Words By: Gerrod Harris
Release Date: August 5th, 2016
The Frame Defect, a Toronto based, progressive rock band, have released their full length debut record entitled Selfless. Written as a studio project with the aims of commentating on today’s many world issues set in a slightly dystopian and Orwellian inspired world, vocalist and guitarist Milen Petzelt-Sorace has assembled some of Toronto’s best up and coming talent- including Red Handed Denial bassist Dominic de Kauwe, drummer Dickson Benjamin, and guitarist Spencer Creaghan– to deliver a compelling story paired with a collection of excellently written and recorded material.
As discussed in my profile of the band when they debuted their lead single, “Another Day”, Selfless is the story of a protagonist grown tired of being a bystander to a society that is engulfed in corruption, inequity, and hedonistic self-interest. Our hero decides to take justice into his own hands, becoming a vigilante for those marginalized; a voice for the voiceless who hang from the fringes of society. In doing so, he must also battle his own personal demons and morality when faced with his own growing sense of power. This is a story equally inspired from pop culture mediums as it is a reflection of the state of today’s western society. In a year haunted by immense police brutality, dreadful terrorism, militant racism, and a train wreck of an American election, the story arc perpetuated by Selfless is not only timely, but needed. This is very much a reactionary record, something more artists should do, especially those whose level of stardom has the ability to cause a stir.
Musically, unlike many concept albums which often sacrifice the quality of the music for the sake of propelling their message forward, Selfless is an excellently constructed album. The Frame Defect’s progressive metal takes much influence from Periphery and Protest The Hero while fueled by an alternative tone reminiscent of System Of A Down, which ultimately separates The Frame Defect from the countless emerging acts of the progressive genre. “Desperate Methods”-one of my favorite tracks on the record- is as heavy as it is brilliantly written, building up from a softer introduction into what can only be described as a flurry of intensity. Songs like this, as well as “Spotlight” demonstrate the incredible level of musicianship found within all members of the band. Songs like “Rusted Hands” and “The Capture” help tie the album together by not only providing space and a contrast between the metal songs with a softer instrumental section, but they also allow for the listener to imagine their own part of the story as they listen to what can easily be a part of the score to a Hollywood blockbuster. It is actually their lack of lyrical context but rather a reliance on emotional feeling and suspense created by solely the music which pushes the idea of the concept album even further.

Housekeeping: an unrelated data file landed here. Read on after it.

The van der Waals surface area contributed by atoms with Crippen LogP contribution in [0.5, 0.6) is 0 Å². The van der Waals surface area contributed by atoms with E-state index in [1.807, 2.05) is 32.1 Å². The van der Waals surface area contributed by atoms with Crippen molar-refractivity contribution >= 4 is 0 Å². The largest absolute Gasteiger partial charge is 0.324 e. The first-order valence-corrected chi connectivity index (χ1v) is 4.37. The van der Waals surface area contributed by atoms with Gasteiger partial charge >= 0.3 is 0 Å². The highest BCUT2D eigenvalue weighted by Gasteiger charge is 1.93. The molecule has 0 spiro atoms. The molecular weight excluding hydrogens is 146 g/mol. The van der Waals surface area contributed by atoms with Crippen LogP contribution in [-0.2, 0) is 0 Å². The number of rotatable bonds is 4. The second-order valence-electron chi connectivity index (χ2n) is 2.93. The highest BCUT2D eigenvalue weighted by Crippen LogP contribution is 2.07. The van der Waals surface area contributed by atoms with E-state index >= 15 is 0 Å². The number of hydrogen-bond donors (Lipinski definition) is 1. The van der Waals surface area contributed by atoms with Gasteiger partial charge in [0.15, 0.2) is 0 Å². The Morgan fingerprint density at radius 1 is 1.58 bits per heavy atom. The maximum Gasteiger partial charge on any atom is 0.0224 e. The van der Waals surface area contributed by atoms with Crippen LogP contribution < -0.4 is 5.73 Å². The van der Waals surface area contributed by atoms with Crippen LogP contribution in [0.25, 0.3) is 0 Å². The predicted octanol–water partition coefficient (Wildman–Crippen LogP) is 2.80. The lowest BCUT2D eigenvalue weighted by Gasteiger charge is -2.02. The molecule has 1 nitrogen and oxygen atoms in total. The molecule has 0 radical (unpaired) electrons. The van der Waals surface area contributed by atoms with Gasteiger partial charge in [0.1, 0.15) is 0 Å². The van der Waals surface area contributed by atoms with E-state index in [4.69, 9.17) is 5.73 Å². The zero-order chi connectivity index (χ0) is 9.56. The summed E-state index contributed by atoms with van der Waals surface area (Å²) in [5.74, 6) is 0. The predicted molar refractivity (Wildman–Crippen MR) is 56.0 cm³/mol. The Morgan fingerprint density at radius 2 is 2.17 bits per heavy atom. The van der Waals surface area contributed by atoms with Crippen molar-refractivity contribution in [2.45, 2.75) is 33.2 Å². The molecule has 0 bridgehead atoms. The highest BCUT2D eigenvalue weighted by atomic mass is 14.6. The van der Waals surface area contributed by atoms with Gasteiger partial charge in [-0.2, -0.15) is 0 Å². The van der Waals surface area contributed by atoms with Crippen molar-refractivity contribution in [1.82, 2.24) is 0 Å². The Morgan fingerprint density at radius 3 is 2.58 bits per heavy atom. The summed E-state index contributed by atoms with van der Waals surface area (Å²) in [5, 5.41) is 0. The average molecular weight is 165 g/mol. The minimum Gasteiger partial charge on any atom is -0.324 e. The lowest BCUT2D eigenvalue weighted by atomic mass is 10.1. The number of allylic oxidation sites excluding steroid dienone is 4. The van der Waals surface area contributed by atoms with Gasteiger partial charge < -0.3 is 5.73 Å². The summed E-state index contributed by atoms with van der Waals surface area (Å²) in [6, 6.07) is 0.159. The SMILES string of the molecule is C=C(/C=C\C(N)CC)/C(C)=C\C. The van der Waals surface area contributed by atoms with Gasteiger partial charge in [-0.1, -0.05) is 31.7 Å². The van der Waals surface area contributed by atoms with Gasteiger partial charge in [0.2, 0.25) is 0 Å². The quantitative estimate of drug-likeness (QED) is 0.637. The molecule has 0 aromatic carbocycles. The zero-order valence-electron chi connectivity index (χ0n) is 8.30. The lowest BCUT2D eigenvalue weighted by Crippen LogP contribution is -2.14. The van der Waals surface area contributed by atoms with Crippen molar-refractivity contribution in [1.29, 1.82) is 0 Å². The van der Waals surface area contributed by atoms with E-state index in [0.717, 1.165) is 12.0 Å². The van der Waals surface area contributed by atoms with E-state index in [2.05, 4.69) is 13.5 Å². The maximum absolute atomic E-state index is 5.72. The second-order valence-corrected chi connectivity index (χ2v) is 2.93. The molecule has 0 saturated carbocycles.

In times of uncertainty and despair, art should be able to promote uncomfortable themes and challenge the listener in such ways. Rather than the popular trend of escapism, bubble gum pop about who’s sporting the roundest booty, The Frame Defect is a very conscious act in that they have given Selfless the purpose of critically acknowledging the perils of today’s society. This is as much for the ears as it is for the mind and the rebellious soul. “Eating Crow” and “Catharsis”, the two final tracks on the record, serve as a fitting and climatic conclusion to a monumental concept album. While “Eating Crow” focuses lyrically on the consequences of the heroes actions and musically takes the listener on a lengthy journey through a number of different motifs and styles, it in itself seems like the perfect ending; going out on what is easily the most well written song, but then the incredibly hard hitting “Catharsis” comes on, and the final kick to authority’s teeth. Selfless is as great of a piece of music as it is as a much needed commentary of western society.
1: Another Day
3: Rusted Hands
4: Desperate Methods
5: The Capture
6: Eating Crow